The PPMC disclosed this in an internal memo with reference number PPMC/C/MK/003, dated November 11, 2020, and signed by Tijjani Ali.

The memo, a copy of which was seen by our correspondent, said the new ex-depot price would take effect from Friday.

The ex-depot price is the price at which the product is sold by the PPMC to marketers at the depots.

In its PMS price proposal for November, the PPMC put the landing cost of petrol at N128.89 per litre, up from N119.77 per litre in September/October.

It said the estimated minimum pump price of the product would increase to N161.36 per litre from N153.86 per litre.

The National Operation Controller, Independent Petroleum Marketers Association of Nigeria, Mr Mike Osatuyi, in a telephone interview with our correspondent, said the over N7 increase in ex-depot price would translate into an increase in pump prices.

He said, “The implication of the increase in the ex-depot price is that there is going to be an increase in the pump price. We are expecting the pump price to range from N168 to N170 per litre.

“Crude oil price is going up,” he said, noting that the Federal Government has fully deregulated petrol prices.

Following the deregulation of petrol prices in September, marketers across the country adjusted their pump prices to between N158 and N162 per litre to reflect the increase in global oil prices.

Petrol price band had also risen from N121.50–N123.50 per litre in June to N140.80-N143.80 in July and N148-N150 in August.

The Minister of State for Petroleum Resources, Timipre Sylva, said in September that the government had stepped back in fixing the price of petrol, adding that market forces and crude oil price would continue to determine the cost of the product.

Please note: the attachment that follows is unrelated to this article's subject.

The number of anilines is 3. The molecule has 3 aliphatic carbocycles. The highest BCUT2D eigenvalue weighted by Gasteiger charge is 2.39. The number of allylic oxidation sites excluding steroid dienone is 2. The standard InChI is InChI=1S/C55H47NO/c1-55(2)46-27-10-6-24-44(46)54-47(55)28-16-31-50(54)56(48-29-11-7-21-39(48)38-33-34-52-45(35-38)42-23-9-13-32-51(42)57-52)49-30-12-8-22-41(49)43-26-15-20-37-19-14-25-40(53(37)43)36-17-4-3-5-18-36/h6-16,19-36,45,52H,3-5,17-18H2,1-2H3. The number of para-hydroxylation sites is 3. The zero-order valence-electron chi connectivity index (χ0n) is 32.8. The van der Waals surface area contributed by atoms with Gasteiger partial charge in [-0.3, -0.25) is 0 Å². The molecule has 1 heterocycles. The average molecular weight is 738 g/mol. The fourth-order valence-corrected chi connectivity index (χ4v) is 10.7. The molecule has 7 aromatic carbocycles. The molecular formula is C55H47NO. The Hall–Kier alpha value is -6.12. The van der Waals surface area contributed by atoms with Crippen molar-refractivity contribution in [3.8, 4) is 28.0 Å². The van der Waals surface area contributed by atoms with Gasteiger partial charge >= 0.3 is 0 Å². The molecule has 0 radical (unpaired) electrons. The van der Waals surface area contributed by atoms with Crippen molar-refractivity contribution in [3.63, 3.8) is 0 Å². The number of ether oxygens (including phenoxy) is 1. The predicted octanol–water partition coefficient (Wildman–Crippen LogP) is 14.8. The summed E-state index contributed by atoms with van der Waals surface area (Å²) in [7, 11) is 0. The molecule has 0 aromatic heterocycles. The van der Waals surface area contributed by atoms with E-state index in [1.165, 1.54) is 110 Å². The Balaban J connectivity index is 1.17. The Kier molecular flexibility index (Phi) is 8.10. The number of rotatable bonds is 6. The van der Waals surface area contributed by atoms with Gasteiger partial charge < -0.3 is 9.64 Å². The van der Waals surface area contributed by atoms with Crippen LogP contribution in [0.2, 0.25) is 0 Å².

UC,Fuel, electricity price hike: Buhari seeks truce with NLC, and Others

President Muhammadu Buhari yesterday set the machinery in motion to avert the strike being planned by organised private labour and the human rights community in reaction to the latest hike in fuel price and electricity tariff. He directed the Ministry of Labour and Employment to dialogue with the labour unions immediately.

The meeting is scheduled for today in Abuja. The Nigerian Labour Congress (NLC) and the Trade Union Congress (TUC) are believed to have already gone far in mobilising workers for the strike aimed at forcing government to reverse last week’s increase of petrol price to N159 per litre and of electricity to over N60 per unit. but TUC insisted last night that government should first revert to the old prices first.

Flashback: Yesterday’s Protesters, Today’s Think Tanks-Our Pendulum Swinging differently

Following the recent increase of fuel price and electricity tariff, Nigerians have dug up old pictures of some prominent Nigerians protesting against former Nigeria President, Goodluck Jonathan’s government for increasing fuel price from 55 Naira to 65 Naira.

This is coming shortly after the President Buhari led-administration increased fuel price to 161 Naira and electricity tariff

It could be recalled that the likes of, Femi Falana, Femi Kuti, Mallam Nasiri El-Rufai, Nollywood Actor, Jide Kosoko, Dr Joe Okie Odumakin, Pat Utomi, Pastor Tunde Bakare, Professor Wole Soyinka, Some Lawyers and medical directors and thousands of Nigerians matched the street of Nigeria to protests against Jonathan for increasing fuel pump price.

However, ironically, those who protested against Jonathan are now silent towards this new developments and some Nigerians are beginning to ask if these same people are no longer in Nigeria or they are not seeing what is happening.

Meanwhile, some Nigerians have taken to the comment section of some of these individuals to call them out of what they describe as an act of ‘ cowardice’. Some are urging them to also do same now.